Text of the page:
Blogjam SLPs and audiologists are blogging about their experiences and discoveries. Check out some of their posts. Blogjam
Blogjam  |   May 01, 2016
Author Notes
Article Information
Blogjam   |   May 01, 2016
The ASHA Leader, May 2016, Vol. 21, 18-19. doi:10.1044/leader.BGJ.21052016.18
The ASHA Leader, May 2016, Vol. 21, 18-19. doi:10.1044/leader.BGJ.21052016.18
Who Throws There?
Small children are going to throw food—it’s a fact. But when is it excusable as a learning step and when is it a negative behavior that needs to be addressed? SLP Cindy Morrison, author of the Chew Chew Mama blog, offers some insights and tips for when feeding looks more like a food fight.
Morrison breaks down developmental milestones to point out where throwing food naturally fits in. When a child is younger than 2 years old, there are a number of explanations. But past that age, any tossed food is usually intentional, Morrison writes, and parents often reinforce the behavior by throwing the food away themselves—making it disappear, which rewards the child because that’s what they wanted.
She suggests a different approach. “Calm and consistent behavioral strategies will eliminate throwing. When your child throws food, your response should simply, calmly and sweetly be, ‘Oh no! You made a bad choice. That’s so sad. Now you have to clean it up.’
“Calmly and gently use hand-over-hand to help your little one pick up the thrown object and place it in the right place (garbage can, table, counter). While doing it, you can say, ‘It’s not fun to pick up food off the floor; we keep food at the table.’ When the task is finished, your child should go back into their seat and be given a replacement for what they dropped.”
An Auditory/Language Puzzle
Stella Fulman and Zhanneta Shapiro, audiologists and founders of their Audiology Island practice, break down the basic signs of a condition that can be difficult to recognize—auditory processing disorder (APD)—in a recent blog post on their website.
“The simplest way to explain what defines an auditory processing disorder is to realize the role of the central nervous system, or CNS, in APD. The CNS malfunctions and causes an uncoordinated relationship between the ears and the nervous system’s ability to fully process sounds and language,” they write.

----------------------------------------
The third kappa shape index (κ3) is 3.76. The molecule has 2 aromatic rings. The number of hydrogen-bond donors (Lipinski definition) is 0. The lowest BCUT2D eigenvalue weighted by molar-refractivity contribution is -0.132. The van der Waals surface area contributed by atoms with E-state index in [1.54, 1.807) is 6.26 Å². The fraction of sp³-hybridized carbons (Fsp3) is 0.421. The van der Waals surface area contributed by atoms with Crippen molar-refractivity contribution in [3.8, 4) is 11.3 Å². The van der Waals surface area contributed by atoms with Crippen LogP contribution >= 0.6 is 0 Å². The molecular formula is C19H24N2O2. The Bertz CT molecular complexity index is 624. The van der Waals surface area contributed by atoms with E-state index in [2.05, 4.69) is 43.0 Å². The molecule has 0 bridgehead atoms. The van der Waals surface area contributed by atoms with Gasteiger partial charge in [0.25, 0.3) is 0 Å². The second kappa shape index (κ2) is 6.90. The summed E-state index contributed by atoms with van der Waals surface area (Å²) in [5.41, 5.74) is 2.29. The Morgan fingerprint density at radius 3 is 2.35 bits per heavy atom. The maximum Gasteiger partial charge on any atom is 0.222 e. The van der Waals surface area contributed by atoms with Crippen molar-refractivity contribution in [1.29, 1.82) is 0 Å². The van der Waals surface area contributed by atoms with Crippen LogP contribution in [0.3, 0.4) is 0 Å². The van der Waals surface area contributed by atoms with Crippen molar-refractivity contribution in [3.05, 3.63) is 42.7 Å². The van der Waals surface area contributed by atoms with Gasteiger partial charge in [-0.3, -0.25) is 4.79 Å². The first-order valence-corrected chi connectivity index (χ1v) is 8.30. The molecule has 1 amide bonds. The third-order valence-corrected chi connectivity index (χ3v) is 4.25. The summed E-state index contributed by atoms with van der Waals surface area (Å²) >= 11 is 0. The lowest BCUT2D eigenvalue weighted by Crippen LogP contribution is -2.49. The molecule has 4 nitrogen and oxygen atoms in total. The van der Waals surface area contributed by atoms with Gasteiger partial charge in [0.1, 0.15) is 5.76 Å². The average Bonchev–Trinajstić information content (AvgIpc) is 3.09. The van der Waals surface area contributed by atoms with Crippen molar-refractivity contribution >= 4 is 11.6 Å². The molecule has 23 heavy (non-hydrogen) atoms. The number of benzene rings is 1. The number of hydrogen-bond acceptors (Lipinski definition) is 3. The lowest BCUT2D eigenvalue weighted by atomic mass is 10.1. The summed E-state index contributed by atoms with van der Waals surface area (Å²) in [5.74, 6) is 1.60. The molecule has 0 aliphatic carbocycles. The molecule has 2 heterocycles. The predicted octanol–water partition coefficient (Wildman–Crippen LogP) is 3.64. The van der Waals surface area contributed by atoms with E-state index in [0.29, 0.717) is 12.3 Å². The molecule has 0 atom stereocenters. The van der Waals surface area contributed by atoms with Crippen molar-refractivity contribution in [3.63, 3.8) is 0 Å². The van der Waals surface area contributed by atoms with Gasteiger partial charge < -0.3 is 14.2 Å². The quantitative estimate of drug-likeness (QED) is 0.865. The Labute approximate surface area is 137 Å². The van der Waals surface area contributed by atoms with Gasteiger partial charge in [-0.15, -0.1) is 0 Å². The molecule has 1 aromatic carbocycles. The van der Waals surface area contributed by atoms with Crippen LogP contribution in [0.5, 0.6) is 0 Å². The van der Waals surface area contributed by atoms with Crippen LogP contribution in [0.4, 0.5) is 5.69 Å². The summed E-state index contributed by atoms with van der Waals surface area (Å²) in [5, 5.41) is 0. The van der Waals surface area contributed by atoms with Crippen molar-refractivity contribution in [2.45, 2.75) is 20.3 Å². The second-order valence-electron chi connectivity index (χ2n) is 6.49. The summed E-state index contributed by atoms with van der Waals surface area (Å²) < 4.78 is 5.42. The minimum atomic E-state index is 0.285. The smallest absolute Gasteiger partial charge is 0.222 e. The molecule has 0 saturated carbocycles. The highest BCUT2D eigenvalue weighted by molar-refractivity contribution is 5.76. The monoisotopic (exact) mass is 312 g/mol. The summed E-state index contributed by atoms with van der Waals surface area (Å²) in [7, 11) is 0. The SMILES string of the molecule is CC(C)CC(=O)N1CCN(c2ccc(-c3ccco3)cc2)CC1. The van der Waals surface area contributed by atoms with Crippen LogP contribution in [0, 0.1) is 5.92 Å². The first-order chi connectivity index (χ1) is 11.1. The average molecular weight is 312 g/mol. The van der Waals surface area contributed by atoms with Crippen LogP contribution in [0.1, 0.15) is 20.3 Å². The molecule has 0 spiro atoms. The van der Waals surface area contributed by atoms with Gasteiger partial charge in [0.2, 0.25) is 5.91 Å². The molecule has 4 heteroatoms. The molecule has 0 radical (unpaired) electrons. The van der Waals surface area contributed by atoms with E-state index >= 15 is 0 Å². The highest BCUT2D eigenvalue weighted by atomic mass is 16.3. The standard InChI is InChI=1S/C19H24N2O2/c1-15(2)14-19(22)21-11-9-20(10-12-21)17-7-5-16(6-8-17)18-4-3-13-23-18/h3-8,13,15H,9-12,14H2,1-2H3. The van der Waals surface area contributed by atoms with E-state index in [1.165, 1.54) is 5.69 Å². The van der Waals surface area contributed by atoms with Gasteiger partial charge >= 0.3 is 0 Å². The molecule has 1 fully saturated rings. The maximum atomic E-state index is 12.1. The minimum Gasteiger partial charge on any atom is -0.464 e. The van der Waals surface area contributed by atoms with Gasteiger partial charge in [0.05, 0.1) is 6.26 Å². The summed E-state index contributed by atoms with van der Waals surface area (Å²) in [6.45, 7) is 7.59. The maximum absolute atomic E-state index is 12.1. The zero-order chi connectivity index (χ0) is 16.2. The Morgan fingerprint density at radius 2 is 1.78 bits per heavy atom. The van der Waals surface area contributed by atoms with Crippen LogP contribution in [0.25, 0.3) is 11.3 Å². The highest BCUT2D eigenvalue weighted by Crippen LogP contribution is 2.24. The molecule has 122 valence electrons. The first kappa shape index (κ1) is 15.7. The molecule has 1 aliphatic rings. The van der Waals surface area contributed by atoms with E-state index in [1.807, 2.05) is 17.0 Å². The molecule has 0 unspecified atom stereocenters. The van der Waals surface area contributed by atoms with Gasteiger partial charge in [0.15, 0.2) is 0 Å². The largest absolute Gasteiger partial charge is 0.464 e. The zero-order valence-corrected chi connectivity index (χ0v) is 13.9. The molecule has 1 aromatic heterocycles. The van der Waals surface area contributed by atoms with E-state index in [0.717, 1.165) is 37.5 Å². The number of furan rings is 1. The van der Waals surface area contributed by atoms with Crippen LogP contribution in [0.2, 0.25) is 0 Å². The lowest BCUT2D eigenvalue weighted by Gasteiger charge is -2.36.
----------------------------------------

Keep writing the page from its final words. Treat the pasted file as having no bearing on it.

Although APD is complex and often difficult to diagnose, Fulman and Shapiro suggest a detailed assessment of any child with these symptoms: “difficulty discerning words in a noisy environment, problems following directions, issues differentiating between speech and other sounds, problems spelling or reading, and understanding information in the classroom.”
Best Behavior
A good behavior management system is a must for all school-based SLPs. Recently, a group of SLP bloggers got together on their weekly online SLP Blab show to talk about their best techniques and tips. Jenn Alcorn recapped the discussion for her Crazy Speech World blog.
Beyond recommending some reading from ASHA SIG 16’s Perspectives on School Based-Issues (, Alcorn lists some of the group’s favorite methods:
  • Set clear expectations: Post class rules and make sure “your students know what is expected.”

  • Be flexible: “Learn to pick your battles!”

  • Use visuals: “Lots of our kids have trouble with understanding language, so providing the visuals they need is important.”

  • Think creatively: Provide an opportunity for movement, especially for kids who need sensory breaks.

  • Set limits: “It is OK to say no.”

  • Find what the student likes: “Use their interests to motivate them to do their best.”

Fixes for Fidgeting
Those with fidgety kids in their caseload, this one’s for you: Speechy Musing’s Shannon Lisowe shares how she handles her “little movers” in a recent blog post.
“They are constantly grabbing things that are on the table, inappropriately folding papers, getting distracted by the window, my toys, the table, their hair, their clothing, and really just everything,” she writes.
Her top-five favorite tools:
  • A “fidget jar”: Stuff it full of small toys or items that children can use to keep their hands busy throughout your session. Think desk toys, but the kid equivalent.

  • Chair bands: These thick rubber bands—connected between the two front legs of a chair a few inches off the floor—give kids something to occupy their feet when they participate in activities at a desk.

  • Exercise/balance discs: They’re a great solution for students who like to tip and rock in their seats, Lisowe says. “It fits perfectly on my chairs and ALL of my students love it! I leave them slightly deflated so students can move around quite a bit on them.”

  • Visual schedules: With some Velcro assistance, groups can track completion of their tasks, which keeps them focused.

  • Movement breaks: From a stack of “movement challenge” cards, Lisowe’s students take turns choosing things like “crab walks” or “arm circles” between activities.

Submit a Comment
Submit A Comment
Comment Title

This feature is available to Subscribers Only
Sign In or Create an Account ×
May 2016
Volume 21, Issue 5